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Bonhams to auction ex-Tazio Nuvolari 1935 Alfa Romeo Tipo C 8C-35 ‘50013’ – Scuderia Ferrari Nr ’65’

In its auction sale at September’s Goodwood Revival Meeting (Saturday 14 September 2013), Bonhams is offering one of the most charismatic of all great pre-war Grand Prix racing cars. This is the 1935 supercharged Alfa Romeo 8C-35 which – when campaigned as new by Alfa’s proxy factory team, the celebrated Scuderia Ferrari – was reportedly driven by none other than the legendary Tazio Nuvolari, one of the greatest racing drivers of all time (estimate £5.5m – 6.5m).

Jockey-sized Nuvolari, then already 43 years old, was renowned in period for his utterly fearless and totally-committed approach to racing. He is often credited with developing the power-drift driving style, and as star of the Scuderia Ferrari Alfa Romeo team he led Italian racing’s rearguard action against the state-backed German ‘Silver Arrow’ cars of Mercedes-Benz and Auto Union.

Alfa Romeo, of Portello, Milan, had dominated major-league motor racing for almost ten years. In 1933-34 Hitler released German state funds to help Mercedes-Benz and Auto Union overturn Italian racing’s pre-eminence. The German marques unleashed new technology the Italians could barely afford. Until, in time for the September 1935 Italian Grand Prix, Alfa Romeo launched its latest Tipo 8C-35 contender. This deep-chested, supercharged straight-8 engined design matched the German cars with its new all-independently-suspended, hydraulic-braked chassis design, and ‘Nivola’ – Nuvolari, the Scuderia Ferrari’s yellow-shirted, red-leather-helmeted team leader would take the fight to the Trans Alpini as team director Enzo Ferrari described their German rivals.

The Alfa Romeo 8C-35 to be offered by Bonhams is chassis serial ‘50013’ – identified by Scuderia Ferrari by its in-house serial ‘SF65’ – which did battle in the Italian GP at Monza, in Modena, the Czechoslovak GP at Brno, in Tunis, in not just one Monaco GP but two, in the Hungarian GP at Budapest, in the Eifel Rennen and German GPs at the Nurburgring, in the Italian Coppa Ciano at Livorno (Leghorn), Lucca, and elsewhere…

This great car’s most spectacular success was scored in its final Scuderia Ferrari event, the 1936 Coppa Ciano, when it was taken over by Nuvolari from assigned driver Carlo Pintacuda after the team leader’s sister 12C-36 car had broken its transmission on only the second race lap. Nuvolari had run back to the pits and Pintacuda was called-in to hand over ‘50013’. Nuvolari tore back into the fray, seven laps behind.

Despite being too small for Pintacuda’s driving position, Nuvolari ripped back through the entire field, including the entire Auto Union team, to score a barely believable home-team win. These Scuderia Ferrari-entered Alfa Romeos represented the cream of Italian motor sport, their participation extending throughout Europe, into North Africa, Brazil and even to the American Vanderbilt Cup races at Long Island’s Roosevelt Raceway in 1936 – where Nuvolari’s 12-cylinder-engined Alfa 12C-36 won with team-mate Count Antonio Brivio’s third – and 1937 when ‘Nivola’ finished fifth.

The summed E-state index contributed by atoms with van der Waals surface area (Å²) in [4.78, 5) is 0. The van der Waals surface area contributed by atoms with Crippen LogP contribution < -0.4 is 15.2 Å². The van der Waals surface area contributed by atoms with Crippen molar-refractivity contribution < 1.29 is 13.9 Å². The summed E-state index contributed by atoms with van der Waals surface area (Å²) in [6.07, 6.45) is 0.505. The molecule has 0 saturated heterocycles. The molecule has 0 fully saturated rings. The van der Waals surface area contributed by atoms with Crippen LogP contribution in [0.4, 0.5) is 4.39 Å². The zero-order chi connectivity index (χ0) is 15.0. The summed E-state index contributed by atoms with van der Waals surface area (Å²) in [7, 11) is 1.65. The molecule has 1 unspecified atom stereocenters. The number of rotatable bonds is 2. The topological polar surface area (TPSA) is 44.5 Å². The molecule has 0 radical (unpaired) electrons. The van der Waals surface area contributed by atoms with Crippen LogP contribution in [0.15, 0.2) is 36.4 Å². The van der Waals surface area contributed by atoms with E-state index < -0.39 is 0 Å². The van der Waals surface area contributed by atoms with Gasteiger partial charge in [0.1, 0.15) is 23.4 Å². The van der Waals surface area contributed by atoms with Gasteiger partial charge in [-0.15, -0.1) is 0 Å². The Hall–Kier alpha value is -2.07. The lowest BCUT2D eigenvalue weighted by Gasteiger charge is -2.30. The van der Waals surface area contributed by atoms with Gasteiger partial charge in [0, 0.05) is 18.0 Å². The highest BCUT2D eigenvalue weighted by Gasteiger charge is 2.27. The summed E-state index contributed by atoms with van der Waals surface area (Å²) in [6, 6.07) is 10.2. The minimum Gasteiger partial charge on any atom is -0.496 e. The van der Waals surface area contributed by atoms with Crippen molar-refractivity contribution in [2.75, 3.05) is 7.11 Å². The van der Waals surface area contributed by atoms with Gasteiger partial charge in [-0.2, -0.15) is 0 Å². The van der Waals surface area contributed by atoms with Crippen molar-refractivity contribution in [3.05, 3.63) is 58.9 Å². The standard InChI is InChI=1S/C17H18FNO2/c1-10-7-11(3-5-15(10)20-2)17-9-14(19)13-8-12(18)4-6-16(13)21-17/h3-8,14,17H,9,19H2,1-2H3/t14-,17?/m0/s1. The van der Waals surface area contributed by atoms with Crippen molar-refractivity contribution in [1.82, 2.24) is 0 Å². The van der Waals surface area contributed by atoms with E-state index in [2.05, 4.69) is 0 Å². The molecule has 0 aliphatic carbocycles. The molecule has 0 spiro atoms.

As described in contemporary issues of both ‘The Autocar’ and ‘Speed’ magazines, Nuvolari’s ‘50013’ was sold post-Livorno 1936 to young Swiss private owner Hans Ruesch, who brought the car to England where he made his debut with it in the Shelsley Walsh hill-climb before winning – with emergent British co-driver Dick Seaman – that year’s Donington Grand Prix.

After further campaigning ‘50013’ at Brooklands, where he finished second to experienced local hero Raymond Mays’s ERA in the Mountain Championship race, Hans Ruesch then shipped this magnificent Grand Prix car to South Africa where he set fastest race lap in both the Rand and South African GP events. Into 1937, back in Europe, he won the GP des Frontieres at Chimay, Belgium, the unpronounceable Elaintarharnajo-Djurgaardsloppet in Finland, the Rumanian GP in Bucharest, and starred in further events at Brooklands and Crystal Palace.

Ruesch loaned the car briefly to racing jazz musician ‘Buddy’ Featherstonehaugh before selling it to British Brooklands habitué Robert Arbuthnot. Postwar it was acquired by British industrialist Dennis Poore – Chairman of Manganese-Bronze Ltd, manufacturers of Villiers engines and BSA and Matchless motorcycles. He was a talented owner-driver and in 1947 drove ‘50013’ to win the first postwar British mainland feature race at Gransden Lodge aerodrome. He featured again in this great car in the inaugural Goodwood motor race, in September 1948, before winning the RAC British Hill-Climb Championship in it.

He continued to campaign ‘50013’ in Formule Libre and Vintage Sports Car Club single-seater events until 1955 when it was retired into long-term storage and retained until Mr Poore’s death, aged 70, in 1987. Today’s Bonhams team then brought the great car out from its long hibernation and offered it for sale by auction in Monaco, where it realized $2.85 million – at the time the highest price paid at auction for a Grand Prix car, and the highest for an Alfa Romeo. It was acquired by leading British historic racing exponent Anthony Mayman, and subsequently passed to American-resident British enthusiast Peter Giddings who had it restored to raceworthy condition. The car has since been campaigned very successfully in Vintage and European Historic events by both Peter Giddings and its present owner/driver.

At this September’s Goodwood Revival Meeting, Bonhams will offer this iconic 330-horsepower supercharged Alfa Romeo Grand Prix car yet again upon the scene of its best-remembered postwar exploits. But it is ‘50013’s pre-war record that shines so brightly – for here is a truly classic, race-winning Alfa Romeo as campaigned by that most revered of motor racing figures… Tazio Giorgio Nuvolari.